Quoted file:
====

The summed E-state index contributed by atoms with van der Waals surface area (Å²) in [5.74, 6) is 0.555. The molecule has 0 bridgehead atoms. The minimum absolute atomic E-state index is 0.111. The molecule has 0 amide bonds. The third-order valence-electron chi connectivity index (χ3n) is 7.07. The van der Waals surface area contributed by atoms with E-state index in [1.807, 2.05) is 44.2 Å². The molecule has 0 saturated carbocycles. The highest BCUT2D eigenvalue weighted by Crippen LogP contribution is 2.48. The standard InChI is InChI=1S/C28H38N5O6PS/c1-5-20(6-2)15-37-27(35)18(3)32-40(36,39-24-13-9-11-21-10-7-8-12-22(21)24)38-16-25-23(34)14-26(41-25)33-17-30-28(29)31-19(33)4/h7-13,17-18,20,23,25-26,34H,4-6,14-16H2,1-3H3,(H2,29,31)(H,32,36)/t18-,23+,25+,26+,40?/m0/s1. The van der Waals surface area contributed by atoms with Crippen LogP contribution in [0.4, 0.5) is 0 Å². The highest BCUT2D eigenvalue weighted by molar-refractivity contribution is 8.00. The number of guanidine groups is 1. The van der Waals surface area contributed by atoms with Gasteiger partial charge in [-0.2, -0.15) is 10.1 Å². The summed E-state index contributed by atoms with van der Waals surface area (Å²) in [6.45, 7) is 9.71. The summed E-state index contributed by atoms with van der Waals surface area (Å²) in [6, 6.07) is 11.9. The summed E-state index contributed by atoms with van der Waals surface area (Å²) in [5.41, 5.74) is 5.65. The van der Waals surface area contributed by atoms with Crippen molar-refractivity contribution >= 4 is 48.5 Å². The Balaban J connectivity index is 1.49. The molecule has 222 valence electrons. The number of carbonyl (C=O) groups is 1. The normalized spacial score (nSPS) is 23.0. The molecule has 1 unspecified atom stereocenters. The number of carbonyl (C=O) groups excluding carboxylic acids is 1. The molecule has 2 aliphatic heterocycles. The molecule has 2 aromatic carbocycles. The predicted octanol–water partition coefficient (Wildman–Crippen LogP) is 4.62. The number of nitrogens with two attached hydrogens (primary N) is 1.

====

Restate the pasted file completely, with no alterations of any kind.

The summed E-state index contributed by atoms with van der Waals surface area (Å²) in [5.74, 6) is 0.555. The molecule has 0 bridgehead atoms. The minimum absolute atomic E-state index is 0.111. The molecule has 0 amide bonds. The third-order valence-electron chi connectivity index (χ3n) is 7.07. The van der Waals surface area contributed by atoms with E-state index in [1.807, 2.05) is 44.2 Å². The molecule has 0 saturated carbocycles. The highest BCUT2D eigenvalue weighted by Crippen LogP contribution is 2.48. The standard InChI is InChI=1S/C28H38N5O6PS/c1-5-20(6-2)15-37-27(35)18(3)32-40(36,39-24-13-9-11-21-10-7-8-12-22(21)24)38-16-25-23(34)14-26(41-25)33-17-30-28(29)31-19(33)4/h7-13,17-18,20,23,25-26,34H,4-6,14-16H2,1-3H3,(H2,29,31)(H,32,36)/t18-,23+,25+,26+,40?/m0/s1. The van der Waals surface area contributed by atoms with Crippen LogP contribution in [0.4, 0.5) is 0 Å². The highest BCUT2D eigenvalue weighted by molar-refractivity contribution is 8.00. The number of guanidine groups is 1. The van der Waals surface area contributed by atoms with Gasteiger partial charge in [-0.2, -0.15) is 10.1 Å². The summed E-state index contributed by atoms with van der Waals surface area (Å²) in [6.45, 7) is 9.71. The summed E-state index contributed by atoms with van der Waals surface area (Å²) in [6, 6.07) is 11.9. The summed E-state index contributed by atoms with van der Waals surface area (Å²) in [5.41, 5.74) is 5.65. The van der Waals surface area contributed by atoms with Crippen molar-refractivity contribution >= 4 is 48.5 Å². The Balaban J connectivity index is 1.49. The molecule has 222 valence electrons. The number of carbonyl (C=O) groups is 1. The normalized spacial score (nSPS) is 23.0. The molecule has 1 unspecified atom stereocenters. The number of carbonyl (C=O) groups excluding carboxylic acids is 1. The molecule has 2 aliphatic heterocycles. The molecule has 2 aromatic carbocycles. The predicted octanol–water partition coefficient (Wildman–Crippen LogP) is 4.62. The number of nitrogens with two attached hydrogens (primary N) is 1.